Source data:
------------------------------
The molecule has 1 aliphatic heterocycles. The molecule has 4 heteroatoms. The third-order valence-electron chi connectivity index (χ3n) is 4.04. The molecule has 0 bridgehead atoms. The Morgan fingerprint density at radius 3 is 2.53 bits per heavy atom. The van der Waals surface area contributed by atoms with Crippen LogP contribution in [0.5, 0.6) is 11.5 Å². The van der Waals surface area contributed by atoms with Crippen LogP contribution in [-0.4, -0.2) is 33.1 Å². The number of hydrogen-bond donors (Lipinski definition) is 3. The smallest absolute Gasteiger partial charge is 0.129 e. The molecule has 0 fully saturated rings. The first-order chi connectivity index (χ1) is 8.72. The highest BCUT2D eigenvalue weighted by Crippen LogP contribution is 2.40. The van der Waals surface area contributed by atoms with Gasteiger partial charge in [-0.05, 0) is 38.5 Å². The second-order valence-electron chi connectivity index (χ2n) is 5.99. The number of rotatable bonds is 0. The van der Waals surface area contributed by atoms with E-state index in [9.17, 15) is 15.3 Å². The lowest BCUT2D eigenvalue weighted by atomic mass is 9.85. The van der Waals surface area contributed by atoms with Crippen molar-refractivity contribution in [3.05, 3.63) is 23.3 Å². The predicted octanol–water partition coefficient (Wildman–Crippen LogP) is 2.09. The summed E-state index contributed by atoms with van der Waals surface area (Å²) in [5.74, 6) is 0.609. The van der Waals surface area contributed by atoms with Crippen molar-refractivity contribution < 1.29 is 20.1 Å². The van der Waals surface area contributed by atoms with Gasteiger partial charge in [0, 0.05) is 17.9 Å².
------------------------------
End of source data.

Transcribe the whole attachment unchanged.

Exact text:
The molecule has 1 aliphatic heterocycles. The molecule has 4 heteroatoms. The third-order valence-electron chi connectivity index (χ3n) is 4.04. The molecule has 0 bridgehead atoms. The Morgan fingerprint density at radius 3 is 2.53 bits per heavy atom. The van der Waals surface area contributed by atoms with Crippen LogP contribution in [0.5, 0.6) is 11.5 Å². The van der Waals surface area contributed by atoms with Crippen LogP contribution in [-0.4, -0.2) is 33.1 Å². The number of hydrogen-bond donors (Lipinski definition) is 3. The smallest absolute Gasteiger partial charge is 0.129 e. The molecule has 0 fully saturated rings. The first-order chi connectivity index (χ1) is 8.72. The highest BCUT2D eigenvalue weighted by Crippen LogP contribution is 2.40. The van der Waals surface area contributed by atoms with Gasteiger partial charge in [-0.05, 0) is 38.5 Å². The second-order valence-electron chi connectivity index (χ2n) is 5.99. The number of rotatable bonds is 0. The van der Waals surface area contributed by atoms with E-state index in [9.17, 15) is 15.3 Å². The lowest BCUT2D eigenvalue weighted by atomic mass is 9.85. The van der Waals surface area contributed by atoms with Crippen molar-refractivity contribution in [3.05, 3.63) is 23.3 Å². The predicted octanol–water partition coefficient (Wildman–Crippen LogP) is 2.09. The summed E-state index contributed by atoms with van der Waals surface area (Å²) in [5.74, 6) is 0.609. The van der Waals surface area contributed by atoms with Crippen molar-refractivity contribution < 1.29 is 20.1 Å². The van der Waals surface area contributed by atoms with Gasteiger partial charge in [0, 0.05) is 17.9 Å².